The Impacts of College-in-Prison Participation on Safety and Employment in New York State
Posted in: News
Posted on November 17, 2023
The significant benefits of postsecondary education for the criminal legal system, public safety, and for people who are incarcerated—as well as their families and communities—have been thoroughly demonstrated in a large and growing body of research. This study is a midterm evaluation report of the College-in-Prison Reentry Initiative (CIP), a program to expand access to academic college education in prison throughout New York State. Funded by CJII, seven institutions of higher education received support under this initiative, including Bard College, Cornell University, Medaille College, Mercy College, Mohawk Valley Community College, New York University, and the State University of New York (SUNY) Jefferson. CJII also funded two entities as technical assistance providers: the John Jay College Institute for Justice and Opportunity and SUNY. This study covers the period from the start of the program in September 2017 until the Vera Institute of Justice (Vera) acquired data for these analyses in September 2021. A final evaluation report will cover the period between the start of the program through June 2023.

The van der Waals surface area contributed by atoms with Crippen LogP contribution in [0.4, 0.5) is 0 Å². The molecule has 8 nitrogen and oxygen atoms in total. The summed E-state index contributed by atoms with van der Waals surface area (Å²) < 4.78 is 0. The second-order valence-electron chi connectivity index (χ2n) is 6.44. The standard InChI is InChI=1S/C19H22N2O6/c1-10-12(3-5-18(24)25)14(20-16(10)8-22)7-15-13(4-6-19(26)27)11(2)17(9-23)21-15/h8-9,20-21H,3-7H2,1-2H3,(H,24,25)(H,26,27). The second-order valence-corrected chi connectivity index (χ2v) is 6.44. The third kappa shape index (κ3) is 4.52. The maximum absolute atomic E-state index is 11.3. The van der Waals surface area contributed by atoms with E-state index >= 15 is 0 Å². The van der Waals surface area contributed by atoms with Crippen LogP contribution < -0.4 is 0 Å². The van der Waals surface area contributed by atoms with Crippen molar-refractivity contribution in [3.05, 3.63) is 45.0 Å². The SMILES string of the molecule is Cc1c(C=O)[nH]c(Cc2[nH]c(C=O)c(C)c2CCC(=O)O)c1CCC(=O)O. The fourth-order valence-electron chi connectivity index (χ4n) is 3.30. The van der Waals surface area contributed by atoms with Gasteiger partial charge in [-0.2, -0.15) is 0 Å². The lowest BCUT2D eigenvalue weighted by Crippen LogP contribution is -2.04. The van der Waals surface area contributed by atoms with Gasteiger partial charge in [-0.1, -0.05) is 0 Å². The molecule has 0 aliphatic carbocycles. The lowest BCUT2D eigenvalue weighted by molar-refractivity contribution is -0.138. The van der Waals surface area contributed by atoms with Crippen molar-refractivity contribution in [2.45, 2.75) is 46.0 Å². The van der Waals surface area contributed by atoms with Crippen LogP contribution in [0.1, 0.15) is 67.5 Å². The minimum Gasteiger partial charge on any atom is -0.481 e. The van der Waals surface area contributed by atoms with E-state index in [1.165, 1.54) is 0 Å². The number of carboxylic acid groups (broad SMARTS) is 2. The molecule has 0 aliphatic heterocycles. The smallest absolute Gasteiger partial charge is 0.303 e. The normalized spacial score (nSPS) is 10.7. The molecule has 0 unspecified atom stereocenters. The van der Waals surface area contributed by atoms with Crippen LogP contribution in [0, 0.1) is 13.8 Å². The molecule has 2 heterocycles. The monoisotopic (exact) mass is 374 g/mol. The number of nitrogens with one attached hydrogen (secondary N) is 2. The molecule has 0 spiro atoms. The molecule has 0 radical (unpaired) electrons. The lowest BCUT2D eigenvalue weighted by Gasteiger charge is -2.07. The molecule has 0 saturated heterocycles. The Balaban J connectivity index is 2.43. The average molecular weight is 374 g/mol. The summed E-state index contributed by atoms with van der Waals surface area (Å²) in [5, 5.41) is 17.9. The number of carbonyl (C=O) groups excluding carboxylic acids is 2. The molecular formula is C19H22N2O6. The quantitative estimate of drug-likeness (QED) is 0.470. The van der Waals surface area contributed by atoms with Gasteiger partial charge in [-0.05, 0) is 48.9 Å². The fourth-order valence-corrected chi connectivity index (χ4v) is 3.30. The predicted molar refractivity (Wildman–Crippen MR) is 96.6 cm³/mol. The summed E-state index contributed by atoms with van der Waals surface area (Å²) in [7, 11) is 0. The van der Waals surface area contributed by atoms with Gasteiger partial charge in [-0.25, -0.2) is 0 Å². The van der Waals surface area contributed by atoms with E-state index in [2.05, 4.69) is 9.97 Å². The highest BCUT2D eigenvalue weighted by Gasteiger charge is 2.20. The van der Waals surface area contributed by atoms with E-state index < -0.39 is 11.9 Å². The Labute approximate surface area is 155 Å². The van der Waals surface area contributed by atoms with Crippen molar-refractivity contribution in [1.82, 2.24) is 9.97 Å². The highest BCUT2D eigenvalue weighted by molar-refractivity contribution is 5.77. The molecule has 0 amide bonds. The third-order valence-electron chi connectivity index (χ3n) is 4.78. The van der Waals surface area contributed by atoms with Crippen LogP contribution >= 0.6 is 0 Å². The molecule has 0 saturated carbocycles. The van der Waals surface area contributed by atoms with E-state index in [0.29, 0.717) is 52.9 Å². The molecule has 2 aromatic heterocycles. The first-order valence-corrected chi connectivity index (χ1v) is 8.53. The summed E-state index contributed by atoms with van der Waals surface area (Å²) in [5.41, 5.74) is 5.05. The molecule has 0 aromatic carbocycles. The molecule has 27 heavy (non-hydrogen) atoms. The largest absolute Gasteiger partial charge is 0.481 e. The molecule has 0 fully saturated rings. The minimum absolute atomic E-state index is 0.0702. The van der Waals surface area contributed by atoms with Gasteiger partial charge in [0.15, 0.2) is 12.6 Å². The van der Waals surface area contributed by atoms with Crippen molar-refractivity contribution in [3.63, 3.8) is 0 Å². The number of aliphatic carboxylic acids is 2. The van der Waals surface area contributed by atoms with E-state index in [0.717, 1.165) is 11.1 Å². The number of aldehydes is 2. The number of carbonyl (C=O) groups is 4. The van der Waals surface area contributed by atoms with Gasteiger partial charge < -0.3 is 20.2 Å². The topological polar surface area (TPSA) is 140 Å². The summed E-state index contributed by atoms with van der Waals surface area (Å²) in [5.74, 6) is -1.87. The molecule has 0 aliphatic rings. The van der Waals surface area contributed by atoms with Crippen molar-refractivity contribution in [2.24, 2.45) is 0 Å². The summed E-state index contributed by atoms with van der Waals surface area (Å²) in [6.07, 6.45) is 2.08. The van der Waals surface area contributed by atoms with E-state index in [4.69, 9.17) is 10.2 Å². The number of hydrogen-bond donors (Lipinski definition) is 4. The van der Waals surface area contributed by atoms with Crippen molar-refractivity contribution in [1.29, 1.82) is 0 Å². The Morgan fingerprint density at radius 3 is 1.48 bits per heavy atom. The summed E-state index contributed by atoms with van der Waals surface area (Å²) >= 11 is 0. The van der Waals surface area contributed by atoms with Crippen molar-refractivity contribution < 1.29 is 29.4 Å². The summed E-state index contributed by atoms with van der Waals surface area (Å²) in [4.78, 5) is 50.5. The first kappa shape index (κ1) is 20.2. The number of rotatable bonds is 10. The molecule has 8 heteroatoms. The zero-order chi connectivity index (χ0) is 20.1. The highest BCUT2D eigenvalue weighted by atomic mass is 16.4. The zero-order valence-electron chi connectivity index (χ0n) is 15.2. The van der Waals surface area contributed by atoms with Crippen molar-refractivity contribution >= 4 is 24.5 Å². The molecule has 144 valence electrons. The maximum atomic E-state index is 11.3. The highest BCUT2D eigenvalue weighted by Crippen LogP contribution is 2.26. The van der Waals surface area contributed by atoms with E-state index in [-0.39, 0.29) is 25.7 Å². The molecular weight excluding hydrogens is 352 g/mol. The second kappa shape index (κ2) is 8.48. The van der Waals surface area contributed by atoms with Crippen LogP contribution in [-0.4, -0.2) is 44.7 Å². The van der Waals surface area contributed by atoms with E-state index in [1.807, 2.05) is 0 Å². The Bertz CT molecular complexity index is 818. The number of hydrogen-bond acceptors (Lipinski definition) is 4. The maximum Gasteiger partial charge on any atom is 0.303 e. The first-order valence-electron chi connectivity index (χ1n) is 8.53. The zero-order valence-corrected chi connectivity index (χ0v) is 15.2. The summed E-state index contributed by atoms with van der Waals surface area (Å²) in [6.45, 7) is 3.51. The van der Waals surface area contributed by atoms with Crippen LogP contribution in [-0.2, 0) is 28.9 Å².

The study found a strong, significant, and consistent effect of college participation on reducing new convictions following release. Participation in this form of postsecondary education reduced reconviction by at least 66 percent. This effect is larger than has been observed for postsecondary education in prison previously. Likely due to CIP program eligibility requirements, Vera was not able to find meaningful or statistically significant effects of college participation on misconducts at any level of severity or at any time period following college enrollment. Vera found mixed (and likely spurious) effects of college participation on formal employment and wages, with lower employment among students compared to nonstudents in the six months following release and no difference between six and 12 months after release, yet similar wages for students and nonstudents in the six months after release and lower wages among students six to 12 months after release.
See CUNY ISLG’s blog for a high-level overview of the findings.